He raised his eyebrows and reached for the serving dishes with the beets and greens and took some more.
Hutch suddenly realized what he was doing and looked on in surprise.
Starsky raised his wine glass again and got everyone’s attention. “And another toast to my partner, Hutch. A man who could make beets taste like food!”
Everyone at the table simply stared in confusion as Hutch laughed, and passed him the sweet potato casserole. “Okay, Starsk. Glad you liked them. Now that you’ve had some real food, enjoy some marshmallows.”
The story is based on a true event. We had a lovely, if chaotic, Thanksgiving this year at the Flamingo household with myself, St. Anne, Rosemary (tiranog), and our friend, Taya. Usually, our dinners run late, and the bird often takes longer to cook than we anticipate. But this year, the bird was done an hour and a half earlier than expected. The stuffing hadn’t reached a safe temperature. The potatoes hadn’t been cooked. I’d decided (for some reason) to make a relatively healthy sweet potato casserole instead of the simple baked sweets we usually prefer. (I have no idea why.) We took the stuffing out of the bird, wrapped the bird in aluminum foil and towels, and everyone started scrambling around to get everything else going. It got so confusing, we never did make the cauliflower, one of our fave veggies, and we’d bought a lovely purple one just for the occasion. We didn’t have Edith to keep everything running smoothly.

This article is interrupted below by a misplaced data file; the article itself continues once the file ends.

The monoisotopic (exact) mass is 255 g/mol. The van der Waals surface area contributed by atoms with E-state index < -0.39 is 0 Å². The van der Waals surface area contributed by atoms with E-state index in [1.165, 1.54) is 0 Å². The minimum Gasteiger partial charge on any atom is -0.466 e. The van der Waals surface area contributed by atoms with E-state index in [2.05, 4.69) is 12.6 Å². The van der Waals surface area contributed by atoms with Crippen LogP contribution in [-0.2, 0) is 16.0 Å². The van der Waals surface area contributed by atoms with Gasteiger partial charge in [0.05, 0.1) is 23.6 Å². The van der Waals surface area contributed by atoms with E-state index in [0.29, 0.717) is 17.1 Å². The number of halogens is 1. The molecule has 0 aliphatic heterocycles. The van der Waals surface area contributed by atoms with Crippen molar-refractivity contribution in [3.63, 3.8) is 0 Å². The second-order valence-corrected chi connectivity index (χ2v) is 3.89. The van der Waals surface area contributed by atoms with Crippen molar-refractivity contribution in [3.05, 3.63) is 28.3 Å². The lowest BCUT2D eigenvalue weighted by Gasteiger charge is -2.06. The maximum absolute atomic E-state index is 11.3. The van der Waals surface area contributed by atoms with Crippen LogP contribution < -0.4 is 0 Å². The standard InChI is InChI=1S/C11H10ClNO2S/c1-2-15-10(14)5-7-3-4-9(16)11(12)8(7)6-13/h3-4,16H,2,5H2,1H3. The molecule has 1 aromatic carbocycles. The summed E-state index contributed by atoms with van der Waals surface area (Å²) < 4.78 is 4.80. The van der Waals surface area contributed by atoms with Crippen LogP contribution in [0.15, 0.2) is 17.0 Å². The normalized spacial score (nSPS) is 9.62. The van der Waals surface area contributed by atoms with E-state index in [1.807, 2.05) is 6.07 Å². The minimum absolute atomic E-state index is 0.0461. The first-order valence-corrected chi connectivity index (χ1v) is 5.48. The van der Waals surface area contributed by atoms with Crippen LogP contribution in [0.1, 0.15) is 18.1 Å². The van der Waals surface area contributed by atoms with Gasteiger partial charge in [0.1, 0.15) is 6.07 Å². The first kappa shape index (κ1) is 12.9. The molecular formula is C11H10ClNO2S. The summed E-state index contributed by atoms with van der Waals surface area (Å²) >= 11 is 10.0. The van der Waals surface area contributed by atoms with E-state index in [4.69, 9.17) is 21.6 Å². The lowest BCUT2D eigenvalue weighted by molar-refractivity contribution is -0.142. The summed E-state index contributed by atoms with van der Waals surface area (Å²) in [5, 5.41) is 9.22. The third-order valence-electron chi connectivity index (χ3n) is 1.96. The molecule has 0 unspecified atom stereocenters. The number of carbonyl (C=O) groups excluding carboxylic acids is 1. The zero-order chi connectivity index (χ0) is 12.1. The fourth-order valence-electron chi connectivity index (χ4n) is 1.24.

While the others worked to get the potatoes on to boil and the unfinished stuffing in the oven, I went to put the crumb topping on the sweet potato casserole—and dropped the thing out of my (literally) butter-fingered hands. Crumbs went everywhere all over my kitchen. I just stood there in stunned dismay as the dogs scrambled to clean up the floor. Taya and Ro and Anne reassured me that everything would be all right and kind of moved my shocked senseless body out of their way and cleaned up. We were out of pecans, but we did have almonds. As Taya and Ro cleaned up, and I stood there with my mouth open, St. Anne (always to my rescue) toasted the almonds, made more breadcrumbs, and chopped the parsley. In about ten minutes, we had another topping for the casserole and it went in the oven. (We didn’t have any marshmallows!)